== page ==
EBSCO Discovery Service (EDS) vs. Serials Solutions Summon Faceoff

One of the most eagerly awaited sessions of the Charleston Conference was a faceoff between two prominent discovery systems: EBSCO Discovery Service (EDS) and Serials Solutions Summon.  It came about in response to a proposal from Serials Solutions Vice President Stan Sorenson following an exchange of Letters to the Editor of The Charleston Advisor (see my previous post for further details).

A large crowd gathers for the Faceoff

Faceoff Panel (L-R): Sam Brooks, Michaell Gorrell, Tim Bucknall (Modertor), Mike Buchsman, Jane Burke

The faceoff took the form of a series of questions from the Moderator, with each company given an equal amount of time to reply.  After the questions, live demonstrations of each system were conducted.

Here are the questions and answers:

Why do libraries need discovery tools and how does your product meet those needs?


  • Libraries must find ways to get more value from collections.
  • Collections are mostly digital now, and libraries want to rekindle their brand.
  • Discovery services have come into their own.
  • Summon is an essential element of libraries’ mission statements because it helps users find the full breadth of library’s collection and because a single search box critically important to users.
  • Libraries need discovery tools because users want a single search box for everything.  This is the only way to compete with Google.
  • A discovery service must leverage advantages offered by libraries
  • Catalogs have benefits but don’t have an ideal interface.
  • Federated searching is far too slow for today’s user and not uniformly indexed/ranked.
  • End users should not have to know database names or be required to sift thru long list of resources
  • Discovery services offer lots more opportunity to get a lot more out of indexes.

Why should a library choose your service rather than that of a competitor?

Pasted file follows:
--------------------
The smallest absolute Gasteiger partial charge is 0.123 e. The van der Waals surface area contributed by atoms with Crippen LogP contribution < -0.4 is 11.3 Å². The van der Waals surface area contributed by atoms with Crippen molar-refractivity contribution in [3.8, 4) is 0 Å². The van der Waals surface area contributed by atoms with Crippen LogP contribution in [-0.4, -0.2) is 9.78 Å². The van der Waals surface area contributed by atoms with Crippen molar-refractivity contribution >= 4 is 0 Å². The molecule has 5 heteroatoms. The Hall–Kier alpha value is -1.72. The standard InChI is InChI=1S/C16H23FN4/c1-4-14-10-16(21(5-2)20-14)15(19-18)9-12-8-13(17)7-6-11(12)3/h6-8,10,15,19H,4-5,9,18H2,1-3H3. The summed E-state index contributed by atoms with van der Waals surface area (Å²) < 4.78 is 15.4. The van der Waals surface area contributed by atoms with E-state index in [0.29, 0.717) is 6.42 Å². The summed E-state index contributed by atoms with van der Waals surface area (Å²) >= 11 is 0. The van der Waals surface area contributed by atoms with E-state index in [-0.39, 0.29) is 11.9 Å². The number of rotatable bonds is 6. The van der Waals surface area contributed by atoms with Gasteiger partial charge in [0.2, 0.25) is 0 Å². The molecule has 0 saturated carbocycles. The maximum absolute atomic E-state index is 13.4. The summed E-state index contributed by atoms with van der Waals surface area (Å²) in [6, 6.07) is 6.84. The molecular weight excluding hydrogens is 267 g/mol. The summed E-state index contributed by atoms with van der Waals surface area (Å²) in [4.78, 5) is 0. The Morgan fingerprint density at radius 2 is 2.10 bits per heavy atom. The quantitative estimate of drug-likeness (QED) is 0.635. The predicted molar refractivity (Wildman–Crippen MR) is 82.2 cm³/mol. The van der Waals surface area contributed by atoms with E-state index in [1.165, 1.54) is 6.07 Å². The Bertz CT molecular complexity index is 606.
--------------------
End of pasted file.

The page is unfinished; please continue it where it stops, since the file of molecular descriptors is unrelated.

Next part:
• Depth of coverage is very important.  EDS has more sources.
  • The EDS service is very thorough.
    • It offers a seamless way to incorporate subject indexes through “platform blending”.
    • It can be incorporated with no downside and improves results and usage and record views go up dramatically.
    • Subject indexes can be incorporated even if they are not covered by EBSCOhost.
    • There are many unique features–widgets, search history, composite book records, etc.
    • Full text searching can be done from most journals and subject indexing, which leads to the best relevance ranking.


It meets user expectations:

  • The service is as easy and fast as Google.
  • It delivers all results in a single index.

It is comprehensive.

  • A single unified index takes advantage of the full breadth of a library’s collections.
  • In development, we knew that federated search was available but it doesn’t meet user needs.
  • It offers a unified index across all library collections and is content-neutral: there is no publisher bias.
  • It is Unicode compliant so it can handle sources from anywhere.
  • It has a recommender feature for users.
  • It was built from open source software and made to be scalable.

It has proven value.

  • Summon has been available for more than 2 years, with proven reliability.
  • It has scaled easily.
  • It is hassle free and easy to bring up in short time.
  • It proves its value in actual measurements and results in exponential increases in database usage.
  • It is customizable and configurable and can stand alone or put in library’s web presence in whatever way library wishes.  It can be the library’s digital “front door”.
  • Users don’t need to log in or authenticate until necessary.

Summary and rebuttal


  • The federated search portion of EDS is optional, as is extra time for setup, so EDS’s primary setup takes approximately the same amount of time as Summon’s.
  • End users are exposed to best sites, so the view of unauthenticated users is different from authenticated ones.
  • In response to criticism that EDS is publisher-biased, any system will be biased based on the metadata of its articles


  • It has the “finest subject indexing” from many publishers.
  • Many publishers gave given Summon the full text to use in its indexing.
  • Has match/merge capability which allows it to create the ultimate rich metadata record.  People now come to Summon to get metadata.
I just became aware of another viewpoint by Carl Grant, Chief Librarian of Ex Libris, questioning their exclusion from this faceoff, branding it as “silliness”, and suggesting some questions to ask of the participants.  Read it here on his blog.

Don Hawkins
Columnist, Information Today and Conference Circuit Blog Editor


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